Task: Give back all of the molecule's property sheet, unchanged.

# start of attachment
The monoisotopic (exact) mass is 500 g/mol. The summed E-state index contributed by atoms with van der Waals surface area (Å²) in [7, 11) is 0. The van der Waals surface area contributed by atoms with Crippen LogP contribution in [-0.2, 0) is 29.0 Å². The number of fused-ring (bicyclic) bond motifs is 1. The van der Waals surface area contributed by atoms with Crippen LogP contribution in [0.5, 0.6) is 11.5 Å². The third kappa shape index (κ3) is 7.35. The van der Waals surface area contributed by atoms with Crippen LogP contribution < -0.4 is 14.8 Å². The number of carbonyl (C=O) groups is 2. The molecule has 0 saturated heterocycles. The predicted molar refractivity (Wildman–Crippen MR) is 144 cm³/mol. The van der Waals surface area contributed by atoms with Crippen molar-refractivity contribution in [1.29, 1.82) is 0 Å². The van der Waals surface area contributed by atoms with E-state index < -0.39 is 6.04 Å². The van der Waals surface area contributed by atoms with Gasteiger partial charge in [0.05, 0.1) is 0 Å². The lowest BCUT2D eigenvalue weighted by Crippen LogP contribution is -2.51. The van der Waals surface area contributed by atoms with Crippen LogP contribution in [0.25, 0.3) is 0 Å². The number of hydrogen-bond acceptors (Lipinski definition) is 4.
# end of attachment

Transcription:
The monoisotopic (exact) mass is 500 g/mol. The summed E-state index contributed by atoms with van der Waals surface area (Å²) in [7, 11) is 0. The van der Waals surface area contributed by atoms with Crippen LogP contribution in [-0.2, 0) is 29.0 Å². The number of fused-ring (bicyclic) bond motifs is 1. The van der Waals surface area contributed by atoms with Crippen LogP contribution in [0.5, 0.6) is 11.5 Å². The third kappa shape index (κ3) is 7.35. The van der Waals surface area contributed by atoms with Crippen LogP contribution < -0.4 is 14.8 Å². The number of carbonyl (C=O) groups is 2. The molecule has 0 saturated heterocycles. The predicted molar refractivity (Wildman–Crippen MR) is 144 cm³/mol. The van der Waals surface area contributed by atoms with Crippen molar-refractivity contribution in [1.29, 1.82) is 0 Å². The van der Waals surface area contributed by atoms with E-state index < -0.39 is 6.04 Å². The van der Waals surface area contributed by atoms with Gasteiger partial charge in [0.05, 0.1) is 0 Å². The lowest BCUT2D eigenvalue weighted by Crippen LogP contribution is -2.51. The van der Waals surface area contributed by atoms with Crippen LogP contribution in [0.25, 0.3) is 0 Å². The number of hydrogen-bond acceptors (Lipinski definition) is 4.